Lake Tahoe land use regulators have approved a plan to thin trees around homes in the Incline Village area to reduce fire risks.
The plan by the Tahoe Regional Planning Agency allows the North Lake Tahoe Fire Protection District to remove trees within 30 feet of homes or other structures if they present a fire hazard.
The agreement between TRPA and the fire district was described Wednesday as important progress in accelerating efforts to reduce extreme fire danger at Lake Tahoe.
"Things are moving at warp speed here," said Elwood Miller of the Nevada Fire Safe Council. "We need to let the fire districts cut their teeth on this."
Thinning operations should begin in about two weeks, he said.
Officials said the agreement likely will be used as a model for agreements with five other fire districts in the Tahoe basin.
"Our hope is that we can use this as a springboard," said John Singlaub, TRPA executive director.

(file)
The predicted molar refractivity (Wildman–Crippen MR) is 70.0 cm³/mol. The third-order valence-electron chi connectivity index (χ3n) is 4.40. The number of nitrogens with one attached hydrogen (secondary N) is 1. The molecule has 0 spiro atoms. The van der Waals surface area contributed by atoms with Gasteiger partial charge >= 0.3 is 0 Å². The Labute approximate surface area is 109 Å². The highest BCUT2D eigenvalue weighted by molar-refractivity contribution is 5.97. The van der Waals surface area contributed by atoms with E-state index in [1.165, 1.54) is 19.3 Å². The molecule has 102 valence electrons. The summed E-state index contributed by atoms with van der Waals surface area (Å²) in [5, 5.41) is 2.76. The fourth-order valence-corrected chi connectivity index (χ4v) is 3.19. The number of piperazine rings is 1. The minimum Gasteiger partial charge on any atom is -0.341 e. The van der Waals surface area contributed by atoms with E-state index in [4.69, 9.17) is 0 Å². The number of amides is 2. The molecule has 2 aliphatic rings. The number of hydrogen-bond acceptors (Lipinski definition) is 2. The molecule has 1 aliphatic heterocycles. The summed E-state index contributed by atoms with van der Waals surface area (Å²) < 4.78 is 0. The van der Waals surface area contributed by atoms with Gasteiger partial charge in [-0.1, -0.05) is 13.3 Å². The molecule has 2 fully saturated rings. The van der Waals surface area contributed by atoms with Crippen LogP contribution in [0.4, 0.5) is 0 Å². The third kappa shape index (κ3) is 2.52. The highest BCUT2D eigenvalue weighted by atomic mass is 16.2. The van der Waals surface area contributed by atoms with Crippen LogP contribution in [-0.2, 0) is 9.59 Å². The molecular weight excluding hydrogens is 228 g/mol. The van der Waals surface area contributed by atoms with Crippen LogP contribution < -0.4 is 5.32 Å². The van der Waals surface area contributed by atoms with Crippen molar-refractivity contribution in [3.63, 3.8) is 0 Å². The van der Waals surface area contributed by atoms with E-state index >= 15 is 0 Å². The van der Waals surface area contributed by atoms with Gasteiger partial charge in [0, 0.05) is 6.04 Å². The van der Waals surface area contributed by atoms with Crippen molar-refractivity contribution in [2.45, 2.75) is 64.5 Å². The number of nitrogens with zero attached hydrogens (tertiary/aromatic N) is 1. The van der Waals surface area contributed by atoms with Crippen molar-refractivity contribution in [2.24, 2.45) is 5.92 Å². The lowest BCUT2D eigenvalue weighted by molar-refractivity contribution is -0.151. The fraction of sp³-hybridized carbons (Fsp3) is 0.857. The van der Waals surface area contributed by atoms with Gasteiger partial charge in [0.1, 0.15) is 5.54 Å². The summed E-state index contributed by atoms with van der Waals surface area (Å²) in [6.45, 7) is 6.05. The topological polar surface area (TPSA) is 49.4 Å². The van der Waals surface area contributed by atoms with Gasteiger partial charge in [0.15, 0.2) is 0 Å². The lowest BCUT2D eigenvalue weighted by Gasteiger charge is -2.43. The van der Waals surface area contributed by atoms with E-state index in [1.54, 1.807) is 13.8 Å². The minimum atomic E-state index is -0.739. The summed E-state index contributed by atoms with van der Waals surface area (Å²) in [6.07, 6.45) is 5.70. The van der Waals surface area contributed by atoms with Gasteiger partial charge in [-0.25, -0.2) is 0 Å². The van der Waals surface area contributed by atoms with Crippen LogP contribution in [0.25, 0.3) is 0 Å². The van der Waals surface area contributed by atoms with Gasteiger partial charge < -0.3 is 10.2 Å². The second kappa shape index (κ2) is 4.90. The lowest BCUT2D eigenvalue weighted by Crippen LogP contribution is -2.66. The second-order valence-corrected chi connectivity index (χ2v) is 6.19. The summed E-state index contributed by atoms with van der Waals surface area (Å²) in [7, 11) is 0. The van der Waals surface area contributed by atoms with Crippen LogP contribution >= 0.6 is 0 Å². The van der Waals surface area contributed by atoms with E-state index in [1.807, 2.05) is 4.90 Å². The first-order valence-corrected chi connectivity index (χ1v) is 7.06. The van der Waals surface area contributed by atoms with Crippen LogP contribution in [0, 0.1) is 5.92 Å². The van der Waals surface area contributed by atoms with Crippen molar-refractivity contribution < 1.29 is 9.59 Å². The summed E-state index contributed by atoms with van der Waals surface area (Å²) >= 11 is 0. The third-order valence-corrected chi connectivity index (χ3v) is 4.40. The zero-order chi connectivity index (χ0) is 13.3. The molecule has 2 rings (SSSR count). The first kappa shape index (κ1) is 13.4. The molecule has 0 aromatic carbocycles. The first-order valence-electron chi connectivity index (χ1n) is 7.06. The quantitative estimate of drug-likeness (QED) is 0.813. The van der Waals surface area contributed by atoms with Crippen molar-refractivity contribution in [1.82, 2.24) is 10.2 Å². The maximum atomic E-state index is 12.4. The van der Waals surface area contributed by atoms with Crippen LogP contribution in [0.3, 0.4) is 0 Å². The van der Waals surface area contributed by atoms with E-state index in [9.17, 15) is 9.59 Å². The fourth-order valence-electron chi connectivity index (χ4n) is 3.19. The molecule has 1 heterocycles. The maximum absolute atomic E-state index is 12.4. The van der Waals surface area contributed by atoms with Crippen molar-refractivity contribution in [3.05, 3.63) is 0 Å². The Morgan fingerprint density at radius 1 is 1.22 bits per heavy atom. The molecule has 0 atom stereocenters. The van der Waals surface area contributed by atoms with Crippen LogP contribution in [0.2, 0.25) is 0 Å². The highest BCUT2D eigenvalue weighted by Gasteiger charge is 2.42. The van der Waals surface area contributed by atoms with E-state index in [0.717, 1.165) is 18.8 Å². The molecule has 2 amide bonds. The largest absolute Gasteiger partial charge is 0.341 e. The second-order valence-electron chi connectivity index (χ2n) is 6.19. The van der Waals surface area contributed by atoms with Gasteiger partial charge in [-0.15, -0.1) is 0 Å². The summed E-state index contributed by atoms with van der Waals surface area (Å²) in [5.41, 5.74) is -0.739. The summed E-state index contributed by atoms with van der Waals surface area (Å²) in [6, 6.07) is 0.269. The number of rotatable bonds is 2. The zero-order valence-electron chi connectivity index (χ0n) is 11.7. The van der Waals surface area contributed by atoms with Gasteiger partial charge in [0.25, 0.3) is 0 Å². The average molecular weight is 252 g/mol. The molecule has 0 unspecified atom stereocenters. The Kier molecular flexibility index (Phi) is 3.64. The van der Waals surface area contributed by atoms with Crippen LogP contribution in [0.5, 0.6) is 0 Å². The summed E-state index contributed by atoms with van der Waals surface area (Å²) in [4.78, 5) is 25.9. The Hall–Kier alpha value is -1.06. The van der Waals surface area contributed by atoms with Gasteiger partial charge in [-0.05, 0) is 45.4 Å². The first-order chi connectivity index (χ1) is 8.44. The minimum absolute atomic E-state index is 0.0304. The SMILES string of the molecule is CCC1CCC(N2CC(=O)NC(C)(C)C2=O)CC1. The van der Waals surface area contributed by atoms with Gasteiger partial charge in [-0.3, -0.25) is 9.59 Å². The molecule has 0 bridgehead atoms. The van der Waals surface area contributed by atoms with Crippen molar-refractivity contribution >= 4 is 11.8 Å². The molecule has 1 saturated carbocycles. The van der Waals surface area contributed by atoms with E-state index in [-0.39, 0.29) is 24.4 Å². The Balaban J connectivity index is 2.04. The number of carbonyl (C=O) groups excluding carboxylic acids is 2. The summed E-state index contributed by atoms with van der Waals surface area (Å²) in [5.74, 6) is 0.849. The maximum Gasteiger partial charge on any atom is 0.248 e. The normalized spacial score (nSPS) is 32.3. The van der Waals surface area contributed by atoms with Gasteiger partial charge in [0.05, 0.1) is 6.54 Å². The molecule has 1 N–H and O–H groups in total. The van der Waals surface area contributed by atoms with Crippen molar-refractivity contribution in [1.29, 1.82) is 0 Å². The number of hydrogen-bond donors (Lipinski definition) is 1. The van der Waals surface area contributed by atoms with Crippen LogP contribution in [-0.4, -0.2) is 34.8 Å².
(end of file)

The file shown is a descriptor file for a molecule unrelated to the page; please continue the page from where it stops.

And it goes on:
All the fire districts in the Tahoe basin also are developing large-scale plans for protecting communities. Those plans are expected to be completed by August.
Approval of the pact is the latest development in the TRPA's strategy to combat massive wildfires of the type that burned vast swaths of forest and thousands of homes last fall in Southern California.
Such a fire in the Tahoe Basin would come with disastrous consequences for a fragile environment. Improving "defensible space" immediately surrounding Tahoe's homes is one part of a three-prong approach needed to reduce fire danger, Miller said.
Trees also must be thinned on private land in urban-forest boundary areas as well as deep in the forest, he said.
A combination of clear-cut logging in the Tahoe Basin during the Comstock mining era and a century of aggressive fire suppression has resulted in an evenly aged, unhealthy and overly thick forest that is ripe for explosive wildfires, experts say.
An already dangerous situation is worsened by drought and insect attack on weakened trees.
The inevitable alternative to humans thinning the forest is for a massive fire to do the job instead, Miller said.
"The fuel loading problem in this basin is going to be taken care of one way or the other," Miller said.